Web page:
Allow Benjamin Franklin Plumbing® to use state-of-the-art inline drain cameras to view and record your drain problems with roots.
The unsightly buildup is mineral deposits.
To remove these deposits from the showerhead, take a plastic bag and pour a cup of vinegar in it. Place the bag over the showerhead and use a twist tie to hold it in place overnight. In the morning, remove the bag and use an old toothbrush to gently scrub off the deposits. You might be able to remove the aerators from the faucets and allow them to soak in the vinegar overnight.
Your Benjamin Franklin Plumbing® professional can explain to you all about the water softening and conditioning options available to you through our H2O Harmony system.
This is a common plumbing troubleshooting question. Foul odors occur from a buildup of food debris within the disposal.
To eliminate odors, place ice cubes and lemon peels or orange peels in the disposal, and run for 30 seconds. Next, squirt a little liquid dish detergent into the disposer while it is still running. Finally, run cold water for about 30 seconds to rinse all the debris away.
When considering any new fixture for your home, we recommend that you choose a fixture made by one of the major manufacturers. If cracks or fissures are present in the tank or bowl, this can impede the operation of the fixture. Poor mounting and deteriorating rings and seals can affect the operation as well. Keep in mind that many of the new toilets conform to new government standards that require they use no more than 1.6 gallons per flush. If you are replacing an older model, this may take getting use to.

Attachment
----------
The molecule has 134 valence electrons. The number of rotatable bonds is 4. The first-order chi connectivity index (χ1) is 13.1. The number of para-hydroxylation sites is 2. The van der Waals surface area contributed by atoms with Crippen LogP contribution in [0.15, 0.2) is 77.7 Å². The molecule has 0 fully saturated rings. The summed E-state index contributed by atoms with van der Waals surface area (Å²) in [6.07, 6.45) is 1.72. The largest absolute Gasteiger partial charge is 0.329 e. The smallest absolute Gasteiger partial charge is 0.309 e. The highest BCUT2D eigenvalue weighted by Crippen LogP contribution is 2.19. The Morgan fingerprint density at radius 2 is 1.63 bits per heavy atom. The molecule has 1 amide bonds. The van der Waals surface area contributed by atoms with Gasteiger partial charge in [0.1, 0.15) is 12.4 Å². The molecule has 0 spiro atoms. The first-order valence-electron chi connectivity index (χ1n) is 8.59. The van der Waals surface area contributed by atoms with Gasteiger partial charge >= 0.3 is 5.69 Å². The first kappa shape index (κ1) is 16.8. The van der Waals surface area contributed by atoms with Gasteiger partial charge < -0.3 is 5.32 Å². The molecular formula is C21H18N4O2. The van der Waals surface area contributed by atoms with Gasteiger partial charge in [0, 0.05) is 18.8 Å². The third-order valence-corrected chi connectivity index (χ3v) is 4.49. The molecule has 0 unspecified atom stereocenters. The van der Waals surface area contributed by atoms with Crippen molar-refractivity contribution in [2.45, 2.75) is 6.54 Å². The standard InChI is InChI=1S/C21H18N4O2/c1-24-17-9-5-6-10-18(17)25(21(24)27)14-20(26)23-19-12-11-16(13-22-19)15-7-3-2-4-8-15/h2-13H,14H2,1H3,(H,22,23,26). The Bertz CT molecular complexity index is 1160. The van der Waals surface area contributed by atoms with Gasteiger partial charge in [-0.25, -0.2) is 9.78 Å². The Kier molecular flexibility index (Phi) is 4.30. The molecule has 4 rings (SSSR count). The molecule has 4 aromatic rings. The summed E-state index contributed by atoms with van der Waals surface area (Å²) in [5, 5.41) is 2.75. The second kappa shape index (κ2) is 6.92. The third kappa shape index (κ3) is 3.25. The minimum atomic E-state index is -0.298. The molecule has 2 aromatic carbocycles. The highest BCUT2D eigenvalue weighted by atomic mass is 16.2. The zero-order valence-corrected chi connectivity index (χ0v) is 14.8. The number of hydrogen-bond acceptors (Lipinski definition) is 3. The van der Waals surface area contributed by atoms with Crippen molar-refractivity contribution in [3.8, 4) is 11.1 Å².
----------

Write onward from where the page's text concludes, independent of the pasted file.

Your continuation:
You may want to check to see if a toilet is leaking.
Check the water level in the tank to see if water is overflowing into the overflow pipe. This is the pipe in the middle of the tank which has a small tube connected to it. In the event water is running into the overflow pipe, adjust the fill valve to stop the flow approximately one inch below the top of the overflow tube or to the water level mark stamped on the side of the tank.
Periodic maintenance by a plumbing professional will ensure proper operation.
It could be that you have lost your "air cushion."
To get it back, turn the water supply off at the main valve. Turn on all the faucets around your home. Then turn on the main valve again and shut off each faucet. This should take care of the problem.
First, try using a plunger. Second, try using a liquid drain opener, but use caution and read the directions. Third, you can remove the trap and remove any debris. Be careful if you have used a liquid drain opener, because there may be some in the trap. Fourth, if the clog is beyond the trap, there are drain augers that extend from about 15 feet to about 50 feet.
There are also special enzyme-based drain openers, like Benjamin Franklin Plumbing®’s BioBen®, that will help dissolve buildup in pipes in older homes.